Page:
Prognostic factors affecting surgical outcomes in squamous cell carcinoma of external auditory canal

Gi Sung Nam, In Seok Moon, Ji Hyung Kim, Sung Huhn Kim, Jae Young Choi, Eun Jin Son

Research output: Contribution to journalArticle

Abstract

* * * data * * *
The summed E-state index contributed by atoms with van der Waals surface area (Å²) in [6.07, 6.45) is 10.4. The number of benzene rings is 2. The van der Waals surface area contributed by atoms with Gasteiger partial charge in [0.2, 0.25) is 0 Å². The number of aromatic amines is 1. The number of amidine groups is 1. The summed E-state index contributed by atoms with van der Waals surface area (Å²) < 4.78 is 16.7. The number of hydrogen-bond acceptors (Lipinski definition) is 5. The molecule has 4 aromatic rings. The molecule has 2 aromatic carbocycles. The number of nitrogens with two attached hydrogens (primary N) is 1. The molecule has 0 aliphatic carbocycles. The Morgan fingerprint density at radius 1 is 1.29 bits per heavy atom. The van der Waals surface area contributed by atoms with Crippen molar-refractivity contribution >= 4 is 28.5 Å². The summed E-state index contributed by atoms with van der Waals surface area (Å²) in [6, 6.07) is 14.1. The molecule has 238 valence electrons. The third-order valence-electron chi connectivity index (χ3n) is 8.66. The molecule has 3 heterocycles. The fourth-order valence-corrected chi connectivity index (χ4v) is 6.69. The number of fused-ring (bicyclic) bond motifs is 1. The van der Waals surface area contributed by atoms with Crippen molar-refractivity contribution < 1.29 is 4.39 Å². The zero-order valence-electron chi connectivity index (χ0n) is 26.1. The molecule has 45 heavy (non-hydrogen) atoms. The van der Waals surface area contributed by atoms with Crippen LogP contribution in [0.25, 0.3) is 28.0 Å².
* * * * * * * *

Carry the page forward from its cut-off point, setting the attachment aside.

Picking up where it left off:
Objectives. Carcinomas of the external auditory canal (EAC) are rare, and management remains challenging. Previous studies seeking prognostic factors for EAC cancers included cancers other than carcinomas. In this study, we analyzed the treatment outcomes of, prognostic factors for, and survival rates associated with specifically squamous cell carcinoma (SCC) of the EAC. Methods. A retrospective review of 26 consecutive patients diagnosed with SCCs of the EAC in a 10-year period was performed in terms of clinical presentation, stage, choice of surgical procedure, and adjunct therapy. Overall survival (OS) and recurrence-free survival (RFS) were calculated and univariate analysis of prognostic factors was performed. Results. The median age of the 26 patients with SCCs of the EAC was 63 years (range, 40 to 72 years), and 16 males and 10 females were included. According to the modified University of Pittsburgh staging system, the T stages were T1 in 11, T2 in six, T3 in four, and T4 in five cases. The surgical procedures employed were wide excision in three cases, lateral temporal bone resection (LTBR) in 17, and extended LTBR in four, and subtotal temporal bone resection in two. Two patients underwent neoadjuvant chemotherapy, and two underwent adjuvant chemotherapy. One patient received preoperative radiation therapy, and eleven received postoperative radiation therapy. Of the possibly prognostic factors examined, advanced preoperative T stage and advanced overall stage were significant predictors of RFS, but not of OS. Conclusion. The advanced T stage and overall stage were associated with decreased survival after surgical treatment in patients with SCC of the EAC, highlighting the importance of clinical vigilance and early detection.